1. teachingbattleground 17 October 2013 at 4:29 am Reply

    Reblogged this on The Echo Chamber.

  2. Whatever next? 17 October 2013 at 8:20 am Reply

    Since your letter is a mixture of opinion and propaganda, rather than fact,it is a good job if teachers do keep politics out of their students and teachers’ ears. Likewise letters like this, for which another teacher could express an entirely opposite view of the government’s views, motives and actions – and be no less factually accurate than yours.

    Good to know your true colours though, so thanks for sharing them.

    • Michael Tidd 17 October 2013 at 8:44 am Reply

      Propaganda? That implies that you believe there are untrue statements in what I have written. Would you care to challenge a particular statement?

  3. Whatever next? 17 October 2013 at 9:07 am Reply

    No untruth implied, just that a particular slant is put on things that is hard to challenge because facts do not exist to challenge. eg:

    “plunder . . . for its own end”

    “this too is undervalued by the current government.”

    “the government would happily see changes that . . .”

    I do enjoy reading your posts, most of which are interesting and balanced – but there does often seem an inability of the leftwing majority amongst the teaching profession, highly intelligent that they are, to comprehend an alternative viewpoint outside their own narrow, albeit learned, prism. The more apolitical amongst the profession seem much more able to ignore the colour of the government and see positives as well as negatives, and take things on face value.

    This article implies quite bluntly that the Government do not want children to get the best education, in effect – quite clearly the opposite of their intentions whatever one thinks of their methods – which certainly aren’t faultless!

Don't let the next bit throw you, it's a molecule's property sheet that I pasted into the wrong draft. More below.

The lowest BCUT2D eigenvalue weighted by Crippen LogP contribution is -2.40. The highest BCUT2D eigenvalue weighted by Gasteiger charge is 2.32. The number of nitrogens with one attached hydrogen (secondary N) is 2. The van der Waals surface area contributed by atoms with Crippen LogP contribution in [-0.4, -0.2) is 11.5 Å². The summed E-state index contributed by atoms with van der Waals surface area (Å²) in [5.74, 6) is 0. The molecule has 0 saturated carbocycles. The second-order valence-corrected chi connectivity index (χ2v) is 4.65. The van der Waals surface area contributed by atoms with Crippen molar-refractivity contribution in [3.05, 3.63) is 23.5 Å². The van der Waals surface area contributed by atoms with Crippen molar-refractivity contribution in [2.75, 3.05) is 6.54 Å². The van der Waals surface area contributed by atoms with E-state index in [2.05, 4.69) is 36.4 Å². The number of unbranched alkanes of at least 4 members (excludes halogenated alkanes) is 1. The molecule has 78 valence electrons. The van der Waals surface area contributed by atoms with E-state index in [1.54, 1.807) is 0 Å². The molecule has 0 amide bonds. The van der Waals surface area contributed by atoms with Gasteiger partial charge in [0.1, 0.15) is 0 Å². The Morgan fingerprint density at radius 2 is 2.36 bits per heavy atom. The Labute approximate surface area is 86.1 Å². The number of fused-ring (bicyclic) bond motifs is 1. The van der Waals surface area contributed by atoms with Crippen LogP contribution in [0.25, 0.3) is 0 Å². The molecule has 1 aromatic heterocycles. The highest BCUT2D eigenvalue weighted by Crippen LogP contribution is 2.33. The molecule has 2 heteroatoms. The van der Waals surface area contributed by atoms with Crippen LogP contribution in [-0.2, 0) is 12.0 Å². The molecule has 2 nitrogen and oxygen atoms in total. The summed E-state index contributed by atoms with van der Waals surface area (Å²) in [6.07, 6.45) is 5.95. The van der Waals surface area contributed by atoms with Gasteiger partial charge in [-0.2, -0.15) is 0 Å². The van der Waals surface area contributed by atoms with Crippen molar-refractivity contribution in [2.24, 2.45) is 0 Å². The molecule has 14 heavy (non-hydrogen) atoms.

There is also a widespread perception in society that the leftwingers refuse to recognise the need to balance our finances or the past causes of their demise, which in turn drives their motive for striking and so on. This can be why parents, or which I am one, have less sympathy than you would like for strikes – not the fact that they don’t understand the reasons for them.

    I hope this answers your question – more than happy to agree to disagree in our great free-speaking society!

    • Michael Tidd 17 October 2013 at 9:16 am Reply

      Fair enough. I make no apology for basing the letter on my opinion. I don’t see how else anyone could ever explain strike action.
      I think you’re right that many parents see austerity as justifying pay freezes. I don’t disagree there.
      You’ll notice that despite my politician tendencies, I also haven’t criticised the curriculum changes, or even PRP. Those are decisions I don’t particularly love, but which I don’t feel are damaging in the way that others are.
      I genuinely feel that the removal of rights proposed for the new STPCD about PPA, lunchtime, etc will damage my ability to do my job well. It is that sort of information that I feel doesn’t reach parents. I have tried to be very clear that money isn’t the main driver here.
      I would argue that your focus on that element suggests that you are at least as closed-minded to different views as you imagine I am.
      But I guess that’s the nature of political debate.

      • Michael Tidd 17 October 2013 at 9:17 am Reply

        Political! “Political tendencies”
        I definitely hope I don’t have any politician tendencies.

        • Whatever next? 17 October 2013 at 9:36 am

          🙂
          I had noticed you were much more soft on the New Curriculum than other commentators, fully agree there.

          nb I don’t like to think of myself of any particular political colour, but guess we all gravitate in certain directions more than we realise.

        • Michael Tidd 17 October 2013 at 9:38 am

          Soft
          I’d say verging on positive! Didn’t like the February draft but feel quite happy with finished version in most respects. But I suspect that is partly due to my changing viewpoint.

        • Whatever next? 17 October 2013 at 9:43 am

          I have also just spotted your new curric. jigsaw which looks excellent – you can have A* for that!

        • Michael Tidd 17 October 2013 at 9:47 am

          Ah, but in this world of re-sits not counting you ought only to judge my first draft… Barely worthy of a D🙂

        • Whatever next? 17 October 2013 at 9:54 am

          🙂

  4. Best frontline blogs this week 20 October 2013 at 8:06 am Reply

    […] Why I’m striking – the letter I’d like to send to parents […]